Patients with severe sleep apnea have several differences in their corneal makeup compared with healthy eyes, a team of Spanish researchers report. 
Their study, published in Cornea, enrolled 25 patients recently diagnosed with severe obstructive sleep apnea-hypopnea syndrome (with an apnea-hypopnea index above 30) and a paired control group of 25 healthy subjects. The investigators gave all patients a complete eye exam to look at topographic, anatomic and biomechanical variables.
The majority of patients in both groups were men (23 in each group) with an average age of 64. The study reported no differences in keratometry, cylinder, refractive indexes or pachymetry. 
However, the investigators found that the mean corneal volume for those with sleep apnea was 58.64 ± 3.05mm compared with 60.48 ± 3.33mm for healthy patients. Additionally, the mean minimum radius for sleep apnea subjects was 7.49 ± 0.31 and 7.36 ± 0.30 in the controls. The study found the apex readings between the groups was 8.46 ± 5.18 in sleep apnea patients and 2.38 ± 2.36 in the controls. In the apnea group, researchers noted two eyes were given a topographic diagnosis of keratoconus, and imaging detected subclinical keratoconus in another six.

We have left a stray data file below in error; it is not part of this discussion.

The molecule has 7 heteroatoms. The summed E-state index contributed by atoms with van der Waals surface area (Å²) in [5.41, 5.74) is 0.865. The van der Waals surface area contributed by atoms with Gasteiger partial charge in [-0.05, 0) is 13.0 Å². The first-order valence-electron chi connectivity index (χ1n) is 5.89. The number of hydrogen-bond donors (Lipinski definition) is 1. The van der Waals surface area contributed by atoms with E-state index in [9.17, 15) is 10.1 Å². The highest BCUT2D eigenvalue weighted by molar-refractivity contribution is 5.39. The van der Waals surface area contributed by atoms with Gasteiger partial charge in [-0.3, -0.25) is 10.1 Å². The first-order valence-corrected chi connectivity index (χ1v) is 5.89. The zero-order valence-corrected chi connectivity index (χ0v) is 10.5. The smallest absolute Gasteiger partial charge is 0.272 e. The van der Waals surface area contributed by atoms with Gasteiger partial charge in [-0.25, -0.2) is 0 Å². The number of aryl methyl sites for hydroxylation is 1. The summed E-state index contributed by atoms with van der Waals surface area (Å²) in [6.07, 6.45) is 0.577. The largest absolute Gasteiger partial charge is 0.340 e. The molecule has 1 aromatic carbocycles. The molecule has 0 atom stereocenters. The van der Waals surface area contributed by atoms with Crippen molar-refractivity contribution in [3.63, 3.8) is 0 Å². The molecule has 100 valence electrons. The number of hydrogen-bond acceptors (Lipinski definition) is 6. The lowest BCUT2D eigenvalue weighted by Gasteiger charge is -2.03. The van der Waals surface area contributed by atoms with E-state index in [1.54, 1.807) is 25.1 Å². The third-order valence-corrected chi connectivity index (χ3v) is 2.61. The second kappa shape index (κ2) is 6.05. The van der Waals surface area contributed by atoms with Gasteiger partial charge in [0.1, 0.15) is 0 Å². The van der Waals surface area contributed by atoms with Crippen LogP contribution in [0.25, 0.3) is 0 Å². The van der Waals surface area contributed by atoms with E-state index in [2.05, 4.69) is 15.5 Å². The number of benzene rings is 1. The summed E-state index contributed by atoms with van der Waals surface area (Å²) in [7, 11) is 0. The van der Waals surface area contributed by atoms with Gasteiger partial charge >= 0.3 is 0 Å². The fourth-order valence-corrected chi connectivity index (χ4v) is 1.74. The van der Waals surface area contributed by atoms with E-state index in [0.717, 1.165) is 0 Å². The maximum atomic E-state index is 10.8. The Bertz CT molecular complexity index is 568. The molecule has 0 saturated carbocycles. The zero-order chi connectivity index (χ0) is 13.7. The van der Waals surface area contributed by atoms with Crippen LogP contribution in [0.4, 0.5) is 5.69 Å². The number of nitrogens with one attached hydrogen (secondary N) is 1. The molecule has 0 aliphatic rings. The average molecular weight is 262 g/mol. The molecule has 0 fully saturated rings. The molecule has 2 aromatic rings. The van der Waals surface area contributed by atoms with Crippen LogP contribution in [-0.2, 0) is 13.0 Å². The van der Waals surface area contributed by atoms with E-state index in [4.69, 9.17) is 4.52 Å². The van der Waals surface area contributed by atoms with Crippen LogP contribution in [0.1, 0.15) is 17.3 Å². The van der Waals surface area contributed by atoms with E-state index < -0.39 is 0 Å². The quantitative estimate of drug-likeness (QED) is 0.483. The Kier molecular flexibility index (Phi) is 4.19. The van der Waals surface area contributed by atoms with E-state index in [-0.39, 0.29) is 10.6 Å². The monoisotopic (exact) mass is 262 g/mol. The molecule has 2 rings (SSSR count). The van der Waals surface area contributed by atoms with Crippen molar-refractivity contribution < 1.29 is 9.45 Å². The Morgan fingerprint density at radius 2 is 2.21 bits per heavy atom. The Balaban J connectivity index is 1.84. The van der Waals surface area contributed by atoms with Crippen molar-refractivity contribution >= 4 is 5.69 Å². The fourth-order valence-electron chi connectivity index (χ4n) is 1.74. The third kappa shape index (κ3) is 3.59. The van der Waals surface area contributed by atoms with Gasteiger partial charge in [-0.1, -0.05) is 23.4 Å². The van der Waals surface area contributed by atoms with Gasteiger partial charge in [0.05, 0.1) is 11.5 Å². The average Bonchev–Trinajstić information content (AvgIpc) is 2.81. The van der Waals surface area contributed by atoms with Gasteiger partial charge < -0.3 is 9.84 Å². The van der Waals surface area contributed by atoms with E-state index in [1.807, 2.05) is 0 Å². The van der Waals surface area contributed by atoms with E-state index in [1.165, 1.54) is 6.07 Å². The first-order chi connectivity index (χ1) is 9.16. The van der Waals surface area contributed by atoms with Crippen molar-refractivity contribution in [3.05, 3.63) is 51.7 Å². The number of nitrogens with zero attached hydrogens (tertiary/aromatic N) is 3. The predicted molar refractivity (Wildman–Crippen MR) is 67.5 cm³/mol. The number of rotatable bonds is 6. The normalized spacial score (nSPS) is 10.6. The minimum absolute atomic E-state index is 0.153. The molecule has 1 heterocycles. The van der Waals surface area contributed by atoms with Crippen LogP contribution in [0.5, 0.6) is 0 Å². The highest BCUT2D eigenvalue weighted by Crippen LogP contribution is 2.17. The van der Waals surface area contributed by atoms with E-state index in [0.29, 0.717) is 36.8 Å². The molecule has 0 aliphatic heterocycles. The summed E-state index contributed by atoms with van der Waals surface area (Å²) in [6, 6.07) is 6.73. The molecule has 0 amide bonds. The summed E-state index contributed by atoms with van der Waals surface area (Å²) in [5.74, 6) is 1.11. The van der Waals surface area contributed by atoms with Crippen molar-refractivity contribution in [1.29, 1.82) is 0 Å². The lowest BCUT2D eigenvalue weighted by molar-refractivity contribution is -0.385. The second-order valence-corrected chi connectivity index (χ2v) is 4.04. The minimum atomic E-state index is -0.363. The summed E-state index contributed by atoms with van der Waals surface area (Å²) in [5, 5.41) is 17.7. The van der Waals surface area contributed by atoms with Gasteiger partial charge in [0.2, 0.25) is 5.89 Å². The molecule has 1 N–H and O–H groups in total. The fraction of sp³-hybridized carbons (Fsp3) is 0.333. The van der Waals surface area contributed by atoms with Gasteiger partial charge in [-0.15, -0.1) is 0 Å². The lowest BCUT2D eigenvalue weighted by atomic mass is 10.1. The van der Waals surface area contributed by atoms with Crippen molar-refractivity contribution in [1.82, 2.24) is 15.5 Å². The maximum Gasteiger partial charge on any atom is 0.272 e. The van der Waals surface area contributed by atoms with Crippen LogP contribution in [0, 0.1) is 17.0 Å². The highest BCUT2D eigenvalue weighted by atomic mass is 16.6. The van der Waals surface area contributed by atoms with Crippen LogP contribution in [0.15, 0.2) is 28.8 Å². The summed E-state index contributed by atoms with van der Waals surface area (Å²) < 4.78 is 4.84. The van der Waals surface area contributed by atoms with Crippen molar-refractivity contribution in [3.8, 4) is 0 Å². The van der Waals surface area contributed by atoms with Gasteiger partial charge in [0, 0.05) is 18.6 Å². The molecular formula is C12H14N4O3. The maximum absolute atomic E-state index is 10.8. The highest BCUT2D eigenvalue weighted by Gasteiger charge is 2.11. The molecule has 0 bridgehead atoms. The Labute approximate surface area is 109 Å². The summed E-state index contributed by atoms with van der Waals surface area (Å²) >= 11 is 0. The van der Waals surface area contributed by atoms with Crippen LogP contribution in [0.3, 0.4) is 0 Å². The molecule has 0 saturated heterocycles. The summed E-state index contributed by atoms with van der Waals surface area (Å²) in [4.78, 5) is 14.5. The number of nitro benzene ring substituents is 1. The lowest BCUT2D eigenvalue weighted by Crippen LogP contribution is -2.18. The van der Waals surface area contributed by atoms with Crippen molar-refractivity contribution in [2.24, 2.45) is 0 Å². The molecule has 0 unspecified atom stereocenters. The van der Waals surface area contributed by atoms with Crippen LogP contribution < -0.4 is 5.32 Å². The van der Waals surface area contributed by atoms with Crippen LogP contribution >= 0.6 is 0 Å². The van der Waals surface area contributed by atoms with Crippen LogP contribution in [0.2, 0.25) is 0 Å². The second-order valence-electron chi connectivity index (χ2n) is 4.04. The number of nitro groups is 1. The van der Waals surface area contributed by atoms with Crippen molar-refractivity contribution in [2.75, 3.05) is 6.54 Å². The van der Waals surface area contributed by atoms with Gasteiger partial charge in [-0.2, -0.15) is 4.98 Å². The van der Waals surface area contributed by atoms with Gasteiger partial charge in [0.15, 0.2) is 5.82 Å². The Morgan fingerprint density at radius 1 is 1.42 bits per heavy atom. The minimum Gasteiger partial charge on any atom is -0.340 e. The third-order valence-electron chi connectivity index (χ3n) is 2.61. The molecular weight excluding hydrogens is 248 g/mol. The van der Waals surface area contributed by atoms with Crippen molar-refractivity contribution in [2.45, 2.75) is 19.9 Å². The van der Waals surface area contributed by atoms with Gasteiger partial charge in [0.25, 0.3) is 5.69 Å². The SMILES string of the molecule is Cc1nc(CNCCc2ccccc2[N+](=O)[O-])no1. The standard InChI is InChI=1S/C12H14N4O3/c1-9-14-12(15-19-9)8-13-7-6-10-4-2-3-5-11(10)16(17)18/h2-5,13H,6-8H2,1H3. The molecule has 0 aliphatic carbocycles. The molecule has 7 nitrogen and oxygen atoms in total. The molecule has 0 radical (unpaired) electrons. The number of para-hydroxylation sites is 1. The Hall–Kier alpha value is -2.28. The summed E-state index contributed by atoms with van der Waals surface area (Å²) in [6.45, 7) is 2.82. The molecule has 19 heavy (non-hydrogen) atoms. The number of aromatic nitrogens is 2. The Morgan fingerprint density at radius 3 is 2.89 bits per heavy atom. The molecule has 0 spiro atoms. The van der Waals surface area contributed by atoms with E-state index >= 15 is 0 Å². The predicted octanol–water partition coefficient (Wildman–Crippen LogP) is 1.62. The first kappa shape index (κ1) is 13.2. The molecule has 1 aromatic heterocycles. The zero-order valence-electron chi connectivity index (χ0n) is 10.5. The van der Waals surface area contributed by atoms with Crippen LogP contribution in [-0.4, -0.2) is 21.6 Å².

Many of the corneal topographic and biomechanical variables in patients with severe obstructive sleep apnea-hypopnea syndrome present different values from the general population with a trend toward keratoconus, the researchers said in their study. 

Arriola-Villalobos P, Benito-Pascual B, Peraza-Nieves J, et al. Corneal topographic, anatomic, and biomechanical properties in severe obstructive sleep apnea-hypopnea syndrome. Cornea. August 12, 2019. [Epub ahead of print].